It’s all packaged in a body that Ola Granlund, Cyan Racing’s designer, reinterpreted from the original Ghia design by Swede Pelle Petterson. Most notable is the shorter rear end with less upright fins, but all the glass is new because the glasshouse is subtly different. Some 15 cm (5.9 in) shorter, 5 cm (1.96 in) wider, and 8 cm (3.2 in) lower, the updated car is like a P1800 morphing in the direction of a Jaguar XJC—sleeker, more planted, more sporting, and, above all, achingly beautiful.
The Volvo 2.0-liter turbo four is basically—if not literally—lifted from Cyan’s 2017 WTCC-winning Volvo S60, which raced at 1.6 liters. The installation is so neat it appears naturally aspirated before you spy the turbo tucked low down, and it’s connected to a five-speed Hollinger gearbox, a carbon-fiber prop-shaft, and a Wavetrac torque-biasing rear differential.
There’s a certain gruffness along with the whooshes and sucks you’d expect of a turbo engine running 2.7 bar, but there’s character and excitement, too. The engine is expertly remapped to be useable on the road. Peak power doesn’t arrive until 7000 rpm (the rev limit is way up at 7700 rpm), but, more important, the surprisingly modest 335 lb-ft of torque doesn’t arrive until 6000 rpm. Drivers have come to expect more oomph at much lower revs from a turbo, so you know from the numbers this will be different.
The nuanced delivery is immediately reassuring on the wet roads near Cyan’s temporary base at Silverstone, the U.K. circuit. While there’s still sufficient torque to be perky at low revs, power builds progressively rather than hitting the rear tires like a wave pounding the shore, and the throttle response is ultra-precise. The Borg Warner turbocharger, which has ceramic ball bearings, spools up with barely any inertia at all. Your right foot is absolutely calling the shots.
First gear is down and left on a dog-leg like on a BMW E30-chassis M3, and it’s quite a long (if very likable) throw, but it slots with a clean little click, and the ratio’s quite tall. The result is a bit like mechanical traction control, because you can really ease on to the pedal and feel the power rising gradually. When the rear tires finally do slip (Pirelli P Zeros in a Mercedes-spec compound), the rear steps out so progressively that you just bang the lever forward for second and use all the power again, confident that if the rear tires continue to slip then, well, you’ll deal with it.
When you really trust what’s beneath you and use all the performance, there’s a screaming rush past 7000 rpm that fizzes with energy and feels quite unlike any other turbo four I’ve driven.
The chassis is developed to be similarly progressive to the power. It tracks straight and true and soaks up bumps no matter how tricky or cambered the surface or how much standing water is on the road, and makes the car feel approachable, from its body control to the measured rate of steering response to how it feels so laser-guided and unflappable. Four-piston AP brakes provide a firm pedal and crushing stopping power that somehow still struggles to lock the front wheels in foul conditions. That said, an ABS comfort blanket might be nice.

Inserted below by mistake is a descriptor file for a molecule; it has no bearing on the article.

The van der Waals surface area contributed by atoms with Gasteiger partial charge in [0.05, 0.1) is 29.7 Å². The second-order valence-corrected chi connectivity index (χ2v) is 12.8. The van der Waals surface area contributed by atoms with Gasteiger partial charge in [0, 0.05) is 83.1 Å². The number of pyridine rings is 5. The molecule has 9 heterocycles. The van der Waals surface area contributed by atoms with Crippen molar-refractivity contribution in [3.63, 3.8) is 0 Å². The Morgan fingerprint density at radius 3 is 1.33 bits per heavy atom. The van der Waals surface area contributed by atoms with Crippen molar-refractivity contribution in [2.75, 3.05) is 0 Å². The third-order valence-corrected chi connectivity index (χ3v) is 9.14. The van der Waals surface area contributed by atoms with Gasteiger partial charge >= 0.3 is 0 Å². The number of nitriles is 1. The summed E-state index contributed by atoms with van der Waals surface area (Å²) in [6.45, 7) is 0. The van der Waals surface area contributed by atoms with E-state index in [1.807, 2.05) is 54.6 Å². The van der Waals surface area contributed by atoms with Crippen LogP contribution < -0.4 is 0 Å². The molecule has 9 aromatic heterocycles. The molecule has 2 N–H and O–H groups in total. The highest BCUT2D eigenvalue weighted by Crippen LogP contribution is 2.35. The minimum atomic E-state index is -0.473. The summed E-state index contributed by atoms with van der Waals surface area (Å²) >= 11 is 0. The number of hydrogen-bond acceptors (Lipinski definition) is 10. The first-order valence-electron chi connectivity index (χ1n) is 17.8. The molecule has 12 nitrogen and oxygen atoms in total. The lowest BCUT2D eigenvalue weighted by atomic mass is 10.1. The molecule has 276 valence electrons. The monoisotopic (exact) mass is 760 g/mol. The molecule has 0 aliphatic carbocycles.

Our test car was not quite the finished specification, as the electric steering is a default calibration from the aftermarket supplier and Cyan preferred not to send us out with the one it’s experimenting with. The truth is the steering’s very good, nice and precise and with a lightness that helps make it wieldy without feeling vague and disconnected, but it doesn’t self-center. This didn’t materially spoil a road drive, but I wondered if it might if you were chucking it around on a circuit—or, better, on a frozen lake with studded tires—and more aggressively exploiting its flamboyant handling. Hopefully the final calibration addresses that.
Even as things stand, there’s a fusion of excitement and predictability in this specification that breeds real confidence, to the extent that edging past the limit is a lesson in how to dial both communication and sublime balance into a chassis; it’s just so deliciously throttle-steerable. In fact, it’s when this car starts to slide that you truly appreciate just how beautifully set up and thought out this entire vehicle is. Turns out it was all overseen by no less a hand than Thed Bjork, the man who drove Cyan’s 2017-winning Volvo S60 WTCC car.
The P1800 always was an unusual Volvo, but this one is borderline contradictory: it prioritizes performance, appeals to your heart over the head, and probably costs more than a nice Scandinavian farmstead.
It won’t make sense to a lot of people, not least traditional Volvo buyers, but Cyan Racing’s twist on the P1800 happens to be not only my favorite Volvo, but one of my favorite cars full stop.
2021 Volvo P1800 Cyan specifications
Highs: An ultra-cool iteration of Volvo’s coolest sports car, unique style, expertly tuned dynamics that can be enjoyed on the road.
Lows: Niche of a niche, 500 grand is serious coin for any 1800.
Summary: An absurdly over-engineered and meticulously restored Swedish sports car for the thinking enthusiast.